Severe enteritis suspected to be FECV (formerly known as ECE).

First published September 3, 2010. Latest update Oct 30.

A severe enteritis has struck our home. It manifests like a viral infection, very typical of FECV. Bacterial as well as parasite tests have come back negative. Therefore we strongly suspect that this is indeed FECV. We are currently trying to find a way to test fecal samples for this virus.

The infection was brought here by visiting ferrets which has later turned out to be asymptomatic carriers since they have infected several other homes as well. I hardly ever allow ferrets to visit here (this was the first time in many years), and had I known that they were carriers I would of course never had let them in the house. In the future, I will no longer allow ferrets to visit, particularly not from high risk households. I will also be extra careful if I add any new ferrets to my home, and if necessary, apply isolation for an appropiate number of months for any new additions. Needless to say, all of my currently infected ferrets will be kept in isolation for at least 8 months.

The infection first got hold of Darius, but since he had a relatively mild course to begin with I didn't realize at first that he was ill with something as serious as this. The next ferret to become sick was Larv and he got seriously ill, almost to the point of not surviving. Since all of my ferrets share the same areas and have more or less direct contact, it has spread like wildfire. All have become infected except for Serafin who I'm trying to quarantine.

The infection is taking a tremendous toll on my ferrets. They are all in various stages of intensive care and medical support around the clock. The most tragic outcome so far has been the absolutely devastating deaths of my precious Disa and Darius. More on these tragic losses can be found here Disa's memorial page and here Darius' memorial page. Sadly, we have also lost Mitzy. Due to her previous rough life Mitzy was not in the best condition when she was infected and the disease reduced her to nothing but skin and bones. She had started eating on her own again and slowly gaining weight when she suffered what appears to have been a blood clot or hemmoraghe in the brain. She died peacefully in her sleep a few hours later.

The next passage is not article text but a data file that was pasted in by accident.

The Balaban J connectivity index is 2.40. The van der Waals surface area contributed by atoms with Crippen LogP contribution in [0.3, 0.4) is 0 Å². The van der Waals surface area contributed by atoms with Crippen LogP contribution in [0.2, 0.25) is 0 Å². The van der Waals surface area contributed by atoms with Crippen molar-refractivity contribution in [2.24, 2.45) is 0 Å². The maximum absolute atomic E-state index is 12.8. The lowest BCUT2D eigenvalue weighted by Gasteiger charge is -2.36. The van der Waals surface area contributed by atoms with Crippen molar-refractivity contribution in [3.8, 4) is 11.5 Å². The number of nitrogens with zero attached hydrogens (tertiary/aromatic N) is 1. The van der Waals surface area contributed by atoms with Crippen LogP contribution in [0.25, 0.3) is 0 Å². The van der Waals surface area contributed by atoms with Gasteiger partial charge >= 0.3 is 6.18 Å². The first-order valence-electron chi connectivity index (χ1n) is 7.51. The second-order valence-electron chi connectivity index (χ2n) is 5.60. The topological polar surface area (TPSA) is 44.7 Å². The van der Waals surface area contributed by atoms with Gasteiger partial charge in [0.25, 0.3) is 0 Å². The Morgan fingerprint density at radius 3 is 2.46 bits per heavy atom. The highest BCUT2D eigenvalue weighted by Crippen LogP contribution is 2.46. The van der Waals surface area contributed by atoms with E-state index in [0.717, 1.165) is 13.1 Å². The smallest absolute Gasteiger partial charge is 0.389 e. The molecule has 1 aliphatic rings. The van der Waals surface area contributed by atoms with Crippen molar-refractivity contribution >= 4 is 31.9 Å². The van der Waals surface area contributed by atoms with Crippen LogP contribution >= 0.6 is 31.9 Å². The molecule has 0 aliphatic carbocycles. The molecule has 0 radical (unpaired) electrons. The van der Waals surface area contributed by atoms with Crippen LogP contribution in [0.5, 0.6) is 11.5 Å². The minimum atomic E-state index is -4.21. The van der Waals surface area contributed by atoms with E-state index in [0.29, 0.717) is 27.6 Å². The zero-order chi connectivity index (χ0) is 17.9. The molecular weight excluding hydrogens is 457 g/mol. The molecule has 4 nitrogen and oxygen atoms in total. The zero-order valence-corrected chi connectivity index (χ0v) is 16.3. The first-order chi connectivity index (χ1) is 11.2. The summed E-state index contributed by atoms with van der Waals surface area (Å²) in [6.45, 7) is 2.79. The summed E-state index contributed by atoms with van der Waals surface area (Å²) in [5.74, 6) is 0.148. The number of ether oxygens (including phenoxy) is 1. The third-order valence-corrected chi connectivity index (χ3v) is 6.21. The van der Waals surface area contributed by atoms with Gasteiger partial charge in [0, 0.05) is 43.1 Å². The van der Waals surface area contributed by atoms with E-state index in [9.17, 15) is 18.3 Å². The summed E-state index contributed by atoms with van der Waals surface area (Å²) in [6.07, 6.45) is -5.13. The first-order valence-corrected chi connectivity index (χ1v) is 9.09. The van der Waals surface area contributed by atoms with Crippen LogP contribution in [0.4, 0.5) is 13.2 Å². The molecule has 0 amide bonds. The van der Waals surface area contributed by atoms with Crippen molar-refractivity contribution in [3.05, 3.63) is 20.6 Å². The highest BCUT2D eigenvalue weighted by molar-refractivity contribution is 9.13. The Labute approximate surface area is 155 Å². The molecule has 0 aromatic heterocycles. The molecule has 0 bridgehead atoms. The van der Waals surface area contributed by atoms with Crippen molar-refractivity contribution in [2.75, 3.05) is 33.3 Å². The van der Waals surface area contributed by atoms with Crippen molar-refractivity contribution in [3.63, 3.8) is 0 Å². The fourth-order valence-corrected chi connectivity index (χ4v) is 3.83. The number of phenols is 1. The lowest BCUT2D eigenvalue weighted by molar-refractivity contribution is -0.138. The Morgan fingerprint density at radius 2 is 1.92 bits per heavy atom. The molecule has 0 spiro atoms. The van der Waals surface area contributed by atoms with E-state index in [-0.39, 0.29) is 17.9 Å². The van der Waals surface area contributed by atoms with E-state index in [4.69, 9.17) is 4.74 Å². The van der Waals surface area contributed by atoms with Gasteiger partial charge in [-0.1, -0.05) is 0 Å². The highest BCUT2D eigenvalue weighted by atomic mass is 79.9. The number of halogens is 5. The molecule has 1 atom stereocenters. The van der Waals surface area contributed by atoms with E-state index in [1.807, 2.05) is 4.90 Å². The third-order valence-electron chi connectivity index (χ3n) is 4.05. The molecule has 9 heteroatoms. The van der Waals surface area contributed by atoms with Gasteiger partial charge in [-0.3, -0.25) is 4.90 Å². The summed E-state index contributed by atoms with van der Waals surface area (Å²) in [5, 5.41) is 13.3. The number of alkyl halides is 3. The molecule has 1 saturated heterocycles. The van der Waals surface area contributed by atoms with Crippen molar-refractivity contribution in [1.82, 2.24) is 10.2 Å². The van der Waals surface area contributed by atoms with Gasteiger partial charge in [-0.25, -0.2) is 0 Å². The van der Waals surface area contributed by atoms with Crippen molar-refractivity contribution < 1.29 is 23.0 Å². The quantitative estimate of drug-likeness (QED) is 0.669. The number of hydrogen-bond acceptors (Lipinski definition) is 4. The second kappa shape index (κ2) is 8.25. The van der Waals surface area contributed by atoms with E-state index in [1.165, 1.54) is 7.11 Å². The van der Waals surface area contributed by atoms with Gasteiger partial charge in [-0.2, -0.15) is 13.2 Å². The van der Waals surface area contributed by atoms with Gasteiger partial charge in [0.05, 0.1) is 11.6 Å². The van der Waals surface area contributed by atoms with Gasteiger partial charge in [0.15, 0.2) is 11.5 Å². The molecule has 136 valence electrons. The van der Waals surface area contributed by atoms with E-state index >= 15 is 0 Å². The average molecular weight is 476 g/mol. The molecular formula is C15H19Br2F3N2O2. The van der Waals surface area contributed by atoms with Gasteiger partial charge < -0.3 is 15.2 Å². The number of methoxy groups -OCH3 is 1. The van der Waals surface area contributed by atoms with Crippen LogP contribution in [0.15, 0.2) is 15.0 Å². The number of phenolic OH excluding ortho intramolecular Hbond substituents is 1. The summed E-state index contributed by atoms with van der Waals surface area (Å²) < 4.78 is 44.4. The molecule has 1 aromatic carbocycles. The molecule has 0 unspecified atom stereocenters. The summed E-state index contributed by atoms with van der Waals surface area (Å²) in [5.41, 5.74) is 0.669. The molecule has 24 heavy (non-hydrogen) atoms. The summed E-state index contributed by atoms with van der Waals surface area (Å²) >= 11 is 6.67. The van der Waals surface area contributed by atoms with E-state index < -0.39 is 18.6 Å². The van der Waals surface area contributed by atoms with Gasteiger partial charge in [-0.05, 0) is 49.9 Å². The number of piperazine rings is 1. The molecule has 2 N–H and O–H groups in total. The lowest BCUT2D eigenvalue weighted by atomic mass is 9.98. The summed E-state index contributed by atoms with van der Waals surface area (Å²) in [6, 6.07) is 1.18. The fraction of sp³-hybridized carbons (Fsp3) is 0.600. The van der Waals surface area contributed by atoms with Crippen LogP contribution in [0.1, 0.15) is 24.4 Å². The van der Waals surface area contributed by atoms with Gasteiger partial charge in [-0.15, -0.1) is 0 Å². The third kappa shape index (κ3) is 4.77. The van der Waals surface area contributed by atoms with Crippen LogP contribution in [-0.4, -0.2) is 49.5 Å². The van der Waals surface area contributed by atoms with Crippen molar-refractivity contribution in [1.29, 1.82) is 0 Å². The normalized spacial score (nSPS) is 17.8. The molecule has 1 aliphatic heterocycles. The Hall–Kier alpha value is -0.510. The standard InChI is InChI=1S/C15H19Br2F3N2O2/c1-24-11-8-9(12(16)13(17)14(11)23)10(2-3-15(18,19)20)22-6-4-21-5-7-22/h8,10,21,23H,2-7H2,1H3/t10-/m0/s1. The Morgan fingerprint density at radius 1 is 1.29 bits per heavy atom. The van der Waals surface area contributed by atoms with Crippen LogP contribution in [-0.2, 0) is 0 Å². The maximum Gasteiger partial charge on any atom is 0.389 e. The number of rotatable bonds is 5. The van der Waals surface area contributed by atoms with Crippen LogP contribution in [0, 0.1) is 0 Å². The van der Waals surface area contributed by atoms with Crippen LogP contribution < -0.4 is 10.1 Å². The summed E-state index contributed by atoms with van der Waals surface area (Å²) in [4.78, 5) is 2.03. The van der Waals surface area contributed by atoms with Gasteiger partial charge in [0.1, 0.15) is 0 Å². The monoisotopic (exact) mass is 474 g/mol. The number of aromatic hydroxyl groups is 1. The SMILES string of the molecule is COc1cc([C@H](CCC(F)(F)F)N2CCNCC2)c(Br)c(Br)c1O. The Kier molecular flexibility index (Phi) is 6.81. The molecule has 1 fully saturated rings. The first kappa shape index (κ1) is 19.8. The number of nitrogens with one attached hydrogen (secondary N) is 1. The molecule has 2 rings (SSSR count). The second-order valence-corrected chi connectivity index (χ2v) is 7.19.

I have many older ferrets, and all of the ones I currently have except for Larv (and Mitzy, status unknown?) was struck with what we believe was the same disease in 2004. Even so, they have apparently no immunity to this disease as of date. That time, it also came into my home by an asymptomatic carrier (Serafin). The disease this time, is far worse than it was the last time. To make matters even worse my pregnant Tindra is one of the affected. Tindra has since given birth.

Update Sept 18. The only relatively stable ferret so far is Larven. He still goes off his food for a few days from time to time and needs supportive care but seems to be recovering well otherwise. This is no doubt due to his very young age (FECV hits older ferrets the worst with more complications and higher risk of death. Younger ferrets usually fair better and kits can even be subclinical or have very little symptoms).

All of the others, 7 survivors ages 6 to 9 years, are battling ongoing diarreah and reduced capability to digest food and absorb nutrients. They have all lost a huge amount of weight. They are all syringe fed several times a day and given supportive medical care as needed. It's absolutely exhausting and an emotional roller coaster with good days mixed with near critical relapses. Unfortunately, this is likely to go on for months and many of them may never make a full recovery due to the severity of the illness and their age. It can take up to a year to heal the intestinal damage from FECV and there's a relatively high risk of lifelong IBD.